Saturday, October 14, 2017

A Brief Primer on Film Noir - Part One: The Formal Visual Elements

As many of you know, I have been creating collage paintings based on film noir imagery. Film noir is one of the most enduring and beloved of film genres. The term "Film Noir" was coined after the fact, much the same way many art "movements" were coined by art historians after the so called "movement" was largely over. During WWII many American films were not available in France. In 1946 there was a retrospective in Paris of American Hollywood films and the Parisian critics called the style "film noir", or "black film", which may be more correctly interpreted as "dark film". But what exactly is film noir, and where did it come from?

German expressionism was an art movement in Germany starting at the turn of the 20th century, and encompassed painting, theater, music, literature, and the brand new medium of film. It sought to express emotion and subjective experience by the using symbolism, exaggeration, and distortion. The style reached it’s apex in Berlin during the 1920's. A few of the most famous expressionist films are "Metropolis", "M", and "The Cabinet of Dr. Caligari" (my personal favorite!).

"Metropolis" poster 
"Metropolis" by Fritz Lang
"M'  by Fritz Lang

"M"  by Fritz Lang 

"The Cabinet of Dr, Caligari" by  Robert Wiene

"The Cabinet of Dr, Caligari" by  Robert Wiene

Then those nasty kill-joys, the Nazi’s came into power. Expressionist artists of all types  were proclaimed “degenerate” and their work was confiscated, destroyed, their careers were derailed and many times their very lives were in danger. On top of that, many were also Jewish, Catholic or queer. Unsurprisingly they made efforts to flee to safer locations as soon as they could. Along with this exodus, a number of film makers wound up in Hollywood.

The Hollywood Studio System was in force at the time, which had a tiered system of movie production costs and qualities. While epic movies got a lot of funding and top star billing, crime and detective movies where considered of a lower budgetary class, sometimes even B movies. They were pot-boilers, and often cranked out quickly.

A number of the new immigrant film makers were assigned to these films. Fritz Lang, Robert Siodmak, Billy Wilder, and Otto Preminger are the most famous. German expressionist film was film brought to a high art and were far more sophisticated and considered than anything that was typically produced in the United States at that time. These directors used their techniques and sensibilities developed in Germany in the new crime dramas. This was not fully appreciated at the time; crime and detective movies ran under the radar and attracted no critical praise. But the superior film making techniques made the movies more popular and is what has made so many of these films gain popularity over the decades.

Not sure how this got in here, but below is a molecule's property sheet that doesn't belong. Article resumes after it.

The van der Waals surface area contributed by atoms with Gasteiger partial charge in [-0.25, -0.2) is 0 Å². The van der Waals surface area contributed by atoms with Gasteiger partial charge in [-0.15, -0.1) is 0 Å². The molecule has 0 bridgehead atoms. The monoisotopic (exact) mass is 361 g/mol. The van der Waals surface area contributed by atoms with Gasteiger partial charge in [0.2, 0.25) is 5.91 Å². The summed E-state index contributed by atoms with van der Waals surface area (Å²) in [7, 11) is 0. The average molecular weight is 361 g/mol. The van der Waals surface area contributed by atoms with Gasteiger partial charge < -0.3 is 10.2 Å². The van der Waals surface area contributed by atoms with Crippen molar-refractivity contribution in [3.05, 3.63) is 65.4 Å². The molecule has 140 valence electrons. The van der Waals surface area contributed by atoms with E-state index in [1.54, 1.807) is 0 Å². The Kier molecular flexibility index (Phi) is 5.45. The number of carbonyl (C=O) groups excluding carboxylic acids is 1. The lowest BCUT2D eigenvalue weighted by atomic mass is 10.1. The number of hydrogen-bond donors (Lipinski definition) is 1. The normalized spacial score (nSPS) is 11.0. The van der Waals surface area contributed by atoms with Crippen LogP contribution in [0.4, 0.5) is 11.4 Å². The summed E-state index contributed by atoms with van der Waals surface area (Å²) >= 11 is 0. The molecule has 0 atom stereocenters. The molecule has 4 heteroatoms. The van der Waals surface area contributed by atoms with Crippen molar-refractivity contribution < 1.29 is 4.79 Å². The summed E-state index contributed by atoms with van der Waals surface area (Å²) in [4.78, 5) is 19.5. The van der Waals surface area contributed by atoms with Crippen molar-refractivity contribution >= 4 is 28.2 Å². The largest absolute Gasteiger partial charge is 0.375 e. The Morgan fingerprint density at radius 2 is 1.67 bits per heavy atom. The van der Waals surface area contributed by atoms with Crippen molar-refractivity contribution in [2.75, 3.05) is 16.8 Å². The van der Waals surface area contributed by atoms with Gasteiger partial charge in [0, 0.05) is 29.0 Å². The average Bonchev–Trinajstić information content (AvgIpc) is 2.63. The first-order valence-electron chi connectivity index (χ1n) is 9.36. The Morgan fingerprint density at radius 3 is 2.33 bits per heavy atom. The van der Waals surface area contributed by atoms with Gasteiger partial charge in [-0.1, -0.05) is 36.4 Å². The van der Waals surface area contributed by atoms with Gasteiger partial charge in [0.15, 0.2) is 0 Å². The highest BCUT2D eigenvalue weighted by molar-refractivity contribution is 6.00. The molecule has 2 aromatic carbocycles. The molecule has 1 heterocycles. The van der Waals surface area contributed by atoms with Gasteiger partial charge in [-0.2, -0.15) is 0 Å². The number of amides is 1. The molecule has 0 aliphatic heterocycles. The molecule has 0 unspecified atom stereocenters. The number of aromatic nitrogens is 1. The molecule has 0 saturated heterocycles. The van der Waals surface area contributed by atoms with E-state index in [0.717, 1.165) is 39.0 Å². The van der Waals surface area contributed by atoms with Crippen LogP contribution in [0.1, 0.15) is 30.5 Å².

The techniques used included deep focus cinematography, extreme camera angles, dramatic lighting shone from raked angles, and chiaroscuro (which is an painterly technique developed during the Renaissance where use of deep variations of light and dark is used to enhance mood and create dramatic effect).
"Out of the Past"  by Jacques Tourneur  

"Out of the Past"  by Jacques Tourneur 

"The Racket" by John Cromwell and Mel Ferrer

The ultimate example of chiaroscuro; Caravaggio!

Caravaggio "Judith Decapitating Holofernes" 1599

The fact that the movies were often low budget productions actually helped make the movies better. The famously dark lighting covered up cheap productions. Dramatic lighting made up for lack of funding for expensive special effects and uninteresting sets. There was more of a dependence on exciting scripts and clever dialogue. The rushed timetables forced productions to be fast, tight, and efficient. And because they weren’t considered important, they were often under the radar of producers and the Motion Picture Production Code! 

The visual style of film noir is my primary concern when I create an artwork. I consider the masters of noir my teachers as well as my inspiration. Even when I am dealing with an image that hasn’t come directly from a film noir, I still infuse it with the elements of film noir. For example, the image below is based on a Torchy Blane movie "Chinatown" from 1939. While Torchy Blane movies may have involved detectives, reporters and solving crime, they are light comedy adventure films, and most definitely not "dark"!
Leslie Peterson Sapp, "Objective II" 30"x48" 

Aside from the formal artistic elements of noir, I am also inspired by the stories and style. I will write about that in my next blog post, "A Brief Primer on Film Noir - Part Two: Oh, the Drama!"